Christy Saylor, left, demonstrates how to do a charm quilt on point for Treasure Valley Quiltmakers club members at a meeting in October. The club meets the third Thursday of every month. (The Enterprise/Yadira Lopez)
ONTARIO – When Carolyn Ward was about to retire as office manager of Nyssa High School a few years ago, she was looking for a hobby to fill her time. A friend recommended the Treasure Valley Quiltmakers club.
Ward had no experience with quilting, but she tried it.
“I did it and I fell in love,” said Ward. “It’s like painting in a way, because you’re putting all these colors together to make a visual.”
Since the early 1980s, the club has met inside St. Paul Lutheran Church in Ontario. Every third Thursday of the month, roughly 20 members from all over the Treasure Valley gather to talk quilts.
“We’re all at different stages in quilting,” said longtime member Gayle Franklin. “Learning from each other is a huge part of it.”
The quilts they make together have been donated to charity and to families whose homes have been lost to fire. Next month the club will raffle off a quilt they made to raise funds for more fabric and supplies.
“There’s a purpose for every quilt,” said Julie Bunker, a member for so long that she can’t even tell you how many years.
Bunker, who learned quilting from her grandmother, made her first quilt at age 15. It was a patchwork quilt worn out long ago.
Like the other ladies in the group, Bunker can tell you all kinds of neat things about quilts. For instance, every quilt has a name, and every pattern, too.
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Inside St. Paul’s, several quilts hang on the walls like artworks in a museum. The pieces show off patterns such as the Martha Washington Star and the Log Cabin.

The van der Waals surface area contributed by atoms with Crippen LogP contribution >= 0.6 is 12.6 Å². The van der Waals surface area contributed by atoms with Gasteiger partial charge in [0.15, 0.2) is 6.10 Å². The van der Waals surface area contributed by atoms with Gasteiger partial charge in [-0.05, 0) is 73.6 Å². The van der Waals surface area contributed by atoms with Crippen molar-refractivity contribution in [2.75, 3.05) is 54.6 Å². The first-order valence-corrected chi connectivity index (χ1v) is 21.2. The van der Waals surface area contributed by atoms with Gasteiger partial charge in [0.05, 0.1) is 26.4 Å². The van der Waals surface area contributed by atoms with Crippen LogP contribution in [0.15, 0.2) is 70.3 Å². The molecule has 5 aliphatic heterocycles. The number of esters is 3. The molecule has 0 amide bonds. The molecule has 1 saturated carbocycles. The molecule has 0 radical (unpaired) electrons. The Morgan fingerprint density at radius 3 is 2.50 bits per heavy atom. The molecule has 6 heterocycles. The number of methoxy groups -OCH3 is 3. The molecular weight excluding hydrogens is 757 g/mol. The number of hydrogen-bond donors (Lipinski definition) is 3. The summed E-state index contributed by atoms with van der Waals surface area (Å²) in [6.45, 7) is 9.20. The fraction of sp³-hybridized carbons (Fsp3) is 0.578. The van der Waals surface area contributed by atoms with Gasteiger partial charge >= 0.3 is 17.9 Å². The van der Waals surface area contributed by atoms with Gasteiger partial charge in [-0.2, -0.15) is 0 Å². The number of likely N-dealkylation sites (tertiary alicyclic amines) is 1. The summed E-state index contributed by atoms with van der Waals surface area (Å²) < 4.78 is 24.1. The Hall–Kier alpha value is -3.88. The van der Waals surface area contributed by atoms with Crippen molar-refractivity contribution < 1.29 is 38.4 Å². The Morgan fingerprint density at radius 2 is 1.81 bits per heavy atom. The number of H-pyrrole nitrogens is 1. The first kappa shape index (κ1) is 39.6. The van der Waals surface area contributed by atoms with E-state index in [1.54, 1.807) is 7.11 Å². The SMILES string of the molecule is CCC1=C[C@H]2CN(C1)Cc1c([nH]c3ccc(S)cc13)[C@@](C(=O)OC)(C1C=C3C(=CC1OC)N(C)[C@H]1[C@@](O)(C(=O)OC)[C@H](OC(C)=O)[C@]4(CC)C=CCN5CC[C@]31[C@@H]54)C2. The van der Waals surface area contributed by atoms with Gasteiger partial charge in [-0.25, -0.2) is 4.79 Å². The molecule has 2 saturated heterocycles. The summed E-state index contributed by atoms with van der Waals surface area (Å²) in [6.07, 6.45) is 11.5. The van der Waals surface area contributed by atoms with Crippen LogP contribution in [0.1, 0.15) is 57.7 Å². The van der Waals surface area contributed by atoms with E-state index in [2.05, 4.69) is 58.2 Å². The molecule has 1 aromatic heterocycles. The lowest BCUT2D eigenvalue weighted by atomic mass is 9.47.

Inside the St. Paul kitchen, members gather round the club’s vice president Christy Saylor as she demonstrates how to make a charm quilt on point. As someone turns on the oven to heat the potluck lunch that follows every meeting, Saylor walks members through a tutorial, cutting and measuring a colorful unfinished quilt top made from leftover patches.
The ladies marvel at the end result, the colors fit just so. An eye for detail characterizes a lot of the club members.
“I can’t paint, but I can create with fabric,” said Susan Mabey, a member for over 10 years. At Mabey’s home, quilts hang all over.
“What was once a necessity, is now an art form,” said Joan Church, who’s been a member since the early 2000s.
Both her daughters quilt. They both have long arms, Church joked.
Saylor, who’s been quilting since childhood, said her two granddaughters picked up the hobby as toddlers inside her sewing room. One granddaughter, now 14, is on the Autism spectrum, and Saylor said quilting has been beneficial for her. The teenager won her first blue ribbon at the Payette County Fair when she was 9 and according to Saylor is a whiz on the treadle – the old school sewing machines that even the ladies in the club have forsaken in favor of electric ones.
It’s proof that quilting is not dying, said Franklin. If anything, the audience for it is simply changing, she added.
“I’d say 15% of quiltmakers nowadays are men,” Franklin estimated.
Despite the work that goes into them, the ladies at the club agreed that quilts may be special, but they’re made to be used.
“My kids have them with the stipulation that they have to be used,” said Saylor, who tells her kids: “If you wear it out, I’ll make you another one.”
Have a news tip? Reporter Yadira Lopez: [email protected] or 541-473-3377
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